This paper attempts to identify the impact of dryland salinity on the performance and longevity of the road asset, and highlights a need for increased awareness among road managers about the extent of dryland salinity and the potential for accelerated impacts in the future. Throughout many areas of Australia it will not be possible to reverse the rising trend in the water table and reduce salinity. In most cases, living with and adapting to salinity will be the only feasible strategy for road agencies. Some insight into how high water tables and salinity are presently affecting road assets in Australia is presented along with an explanation of the apparent mechanisms associated with groundwater entering road formations. Examples of the types of damage being observed in affected regions are provided in this paper. These impacts may require changes to the way roads are designed, constructed and maintained, to ensure an acceptable service life is achieved. This will mean overall cost increases in the management of road assets in some regions. The National Land and Water Resources Audit (undertaken in 2000) provides an indication of the extent of road infrastructure potentially at risk from dryland salinity in each State. The States with pronounced and existing salinity problems include WA, Victoria, NSW and SA, while groundwater modeling is predicting a rapidly emerging problem in Queensland. Around 70% of the total road lengths at immediate risk, in the year 2000, reside in WA and a further 20% in Victoria, 5% in NSW and 5% in SA. Projections to the year 2050 indicate that the total length of roads affected will increase by a factor of more than 3 times. Annual salinity damage cost estimates for "high risk" roads only, range between $50-$100 million in year 2000, increasing to $158-$380 million by the year 2050. The CSIRO.s Division of Atmospheric Research has recently summarized the outputs from its climate change modeling program. The results predict that by 2050. 2070, winter/spring rainfall could be reduced by up to 30% in most arable parts of southern and eastern Australia. Yet, at the same time, hydro-geologists are forecasting a continuation of steady rises in water tables in this region. These kinds of changes in precipitation and evapo-transpiration are likely to lead to reduced recharge to ground waters and over time, a reduction in the area affected by high water tables and salinity. Winter/spring rainfall is a key variable affecting groundwater behavior. Monitoring in Western Victoria over the past decade shows that the water table is responding to the below average rainfall conditions. So are the climate change modelers talking with the groundwater modelers? The uncertainty in climate change science coupled with a relatively short monitoring period of shallow water tables in agricultural regions make it a challenging proposition to make changes to road asset m management strategies in light of these kinds of considerations.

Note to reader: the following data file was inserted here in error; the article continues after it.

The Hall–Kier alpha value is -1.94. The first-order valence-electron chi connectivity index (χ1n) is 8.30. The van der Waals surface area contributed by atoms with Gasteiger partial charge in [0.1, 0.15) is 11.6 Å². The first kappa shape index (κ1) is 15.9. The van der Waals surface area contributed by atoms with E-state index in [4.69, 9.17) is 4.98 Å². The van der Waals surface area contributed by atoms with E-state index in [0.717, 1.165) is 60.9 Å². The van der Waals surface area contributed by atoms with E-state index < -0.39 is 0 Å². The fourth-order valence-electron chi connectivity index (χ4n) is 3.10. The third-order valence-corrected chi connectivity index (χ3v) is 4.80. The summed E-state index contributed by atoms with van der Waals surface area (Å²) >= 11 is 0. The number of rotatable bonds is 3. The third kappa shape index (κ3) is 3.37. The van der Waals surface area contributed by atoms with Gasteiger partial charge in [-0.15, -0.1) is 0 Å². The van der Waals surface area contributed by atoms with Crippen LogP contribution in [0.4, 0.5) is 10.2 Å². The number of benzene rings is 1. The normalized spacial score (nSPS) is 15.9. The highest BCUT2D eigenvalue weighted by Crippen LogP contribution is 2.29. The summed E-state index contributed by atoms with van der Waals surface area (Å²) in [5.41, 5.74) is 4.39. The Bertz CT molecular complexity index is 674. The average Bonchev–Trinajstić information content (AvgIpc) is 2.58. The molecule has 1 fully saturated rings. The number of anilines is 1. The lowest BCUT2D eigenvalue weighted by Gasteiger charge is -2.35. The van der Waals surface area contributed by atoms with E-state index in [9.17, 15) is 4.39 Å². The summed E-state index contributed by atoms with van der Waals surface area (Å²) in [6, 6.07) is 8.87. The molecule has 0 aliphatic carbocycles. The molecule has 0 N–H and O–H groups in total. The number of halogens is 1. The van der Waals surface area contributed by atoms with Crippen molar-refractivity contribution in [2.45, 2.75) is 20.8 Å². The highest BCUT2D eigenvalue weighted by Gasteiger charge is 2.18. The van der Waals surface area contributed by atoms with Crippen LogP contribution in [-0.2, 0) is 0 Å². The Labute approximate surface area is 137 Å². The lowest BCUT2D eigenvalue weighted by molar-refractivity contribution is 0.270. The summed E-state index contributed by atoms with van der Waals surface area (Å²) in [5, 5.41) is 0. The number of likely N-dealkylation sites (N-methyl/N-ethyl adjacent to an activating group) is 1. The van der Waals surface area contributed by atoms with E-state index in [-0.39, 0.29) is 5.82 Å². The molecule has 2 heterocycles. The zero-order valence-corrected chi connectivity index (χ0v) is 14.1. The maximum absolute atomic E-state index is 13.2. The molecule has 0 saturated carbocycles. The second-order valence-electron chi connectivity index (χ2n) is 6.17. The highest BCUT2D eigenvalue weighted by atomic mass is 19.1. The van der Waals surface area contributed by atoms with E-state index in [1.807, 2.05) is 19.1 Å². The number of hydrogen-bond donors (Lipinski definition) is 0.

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  • Accession Number: 00964438
  • Record Type: Publication
  • ISBN: 087659229X
  • Files: TRIS, ATRI
  • Created Date: Oct 24 2003 12:00AM